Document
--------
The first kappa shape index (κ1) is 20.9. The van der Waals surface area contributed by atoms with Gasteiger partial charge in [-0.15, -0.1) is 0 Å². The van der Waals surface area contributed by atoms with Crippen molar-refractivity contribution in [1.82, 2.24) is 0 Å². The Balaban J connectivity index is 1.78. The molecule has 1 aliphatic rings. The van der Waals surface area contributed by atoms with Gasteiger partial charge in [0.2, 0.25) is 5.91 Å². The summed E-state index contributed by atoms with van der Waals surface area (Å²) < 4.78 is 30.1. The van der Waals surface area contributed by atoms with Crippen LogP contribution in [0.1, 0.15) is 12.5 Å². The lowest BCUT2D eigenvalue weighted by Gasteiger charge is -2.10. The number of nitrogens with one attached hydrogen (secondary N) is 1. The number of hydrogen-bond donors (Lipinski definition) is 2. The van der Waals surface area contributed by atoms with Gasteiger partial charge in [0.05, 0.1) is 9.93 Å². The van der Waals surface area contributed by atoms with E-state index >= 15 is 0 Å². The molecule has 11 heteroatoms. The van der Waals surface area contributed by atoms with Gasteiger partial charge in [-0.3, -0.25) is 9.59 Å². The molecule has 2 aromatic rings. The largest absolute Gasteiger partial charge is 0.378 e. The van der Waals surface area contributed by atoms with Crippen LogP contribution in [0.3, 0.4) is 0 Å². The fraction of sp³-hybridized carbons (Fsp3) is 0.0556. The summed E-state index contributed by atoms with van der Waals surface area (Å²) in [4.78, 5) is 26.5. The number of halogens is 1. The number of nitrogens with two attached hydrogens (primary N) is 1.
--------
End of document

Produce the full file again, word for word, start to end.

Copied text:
The first kappa shape index (κ1) is 20.9. The van der Waals surface area contributed by atoms with Gasteiger partial charge in [-0.15, -0.1) is 0 Å². The van der Waals surface area contributed by atoms with Crippen molar-refractivity contribution in [1.82, 2.24) is 0 Å². The Balaban J connectivity index is 1.78. The molecule has 1 aliphatic rings. The van der Waals surface area contributed by atoms with Gasteiger partial charge in [0.2, 0.25) is 5.91 Å². The summed E-state index contributed by atoms with van der Waals surface area (Å²) < 4.78 is 30.1. The van der Waals surface area contributed by atoms with Crippen LogP contribution in [0.1, 0.15) is 12.5 Å². The lowest BCUT2D eigenvalue weighted by Gasteiger charge is -2.10. The number of nitrogens with one attached hydrogen (secondary N) is 1. The number of hydrogen-bond donors (Lipinski definition) is 2. The van der Waals surface area contributed by atoms with Gasteiger partial charge in [0.05, 0.1) is 9.93 Å². The van der Waals surface area contributed by atoms with E-state index >= 15 is 0 Å². The molecule has 11 heteroatoms. The van der Waals surface area contributed by atoms with Gasteiger partial charge in [-0.3, -0.25) is 9.59 Å². The molecule has 2 aromatic rings. The largest absolute Gasteiger partial charge is 0.378 e. The van der Waals surface area contributed by atoms with Crippen LogP contribution in [0.3, 0.4) is 0 Å². The fraction of sp³-hybridized carbons (Fsp3) is 0.0556. The summed E-state index contributed by atoms with van der Waals surface area (Å²) in [4.78, 5) is 26.5. The number of halogens is 1. The number of nitrogens with two attached hydrogens (primary N) is 1.